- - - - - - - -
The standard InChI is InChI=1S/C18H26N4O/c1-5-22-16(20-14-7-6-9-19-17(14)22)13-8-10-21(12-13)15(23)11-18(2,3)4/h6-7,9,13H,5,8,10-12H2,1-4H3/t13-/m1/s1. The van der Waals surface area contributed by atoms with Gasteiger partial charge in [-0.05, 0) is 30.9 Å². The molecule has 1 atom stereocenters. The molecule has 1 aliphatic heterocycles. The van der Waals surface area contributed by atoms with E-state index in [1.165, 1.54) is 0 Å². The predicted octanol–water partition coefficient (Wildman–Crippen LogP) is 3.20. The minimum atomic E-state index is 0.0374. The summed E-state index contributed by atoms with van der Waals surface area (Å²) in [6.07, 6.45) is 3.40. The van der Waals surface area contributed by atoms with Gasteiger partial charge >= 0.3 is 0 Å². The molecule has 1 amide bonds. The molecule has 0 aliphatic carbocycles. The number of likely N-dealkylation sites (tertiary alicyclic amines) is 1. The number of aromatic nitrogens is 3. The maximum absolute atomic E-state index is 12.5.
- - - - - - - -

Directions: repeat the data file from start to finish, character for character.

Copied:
The standard InChI is InChI=1S/C18H26N4O/c1-5-22-16(20-14-7-6-9-19-17(14)22)13-8-10-21(12-13)15(23)11-18(2,3)4/h6-7,9,13H,5,8,10-12H2,1-4H3/t13-/m1/s1. The van der Waals surface area contributed by atoms with Gasteiger partial charge in [-0.05, 0) is 30.9 Å². The molecule has 1 atom stereocenters. The molecule has 1 aliphatic heterocycles. The van der Waals surface area contributed by atoms with E-state index in [1.165, 1.54) is 0 Å². The predicted octanol–water partition coefficient (Wildman–Crippen LogP) is 3.20. The minimum atomic E-state index is 0.0374. The summed E-state index contributed by atoms with van der Waals surface area (Å²) in [6.07, 6.45) is 3.40. The van der Waals surface area contributed by atoms with Gasteiger partial charge >= 0.3 is 0 Å². The molecule has 1 amide bonds. The molecule has 0 aliphatic carbocycles. The number of likely N-dealkylation sites (tertiary alicyclic amines) is 1. The number of aromatic nitrogens is 3. The maximum absolute atomic E-state index is 12.5.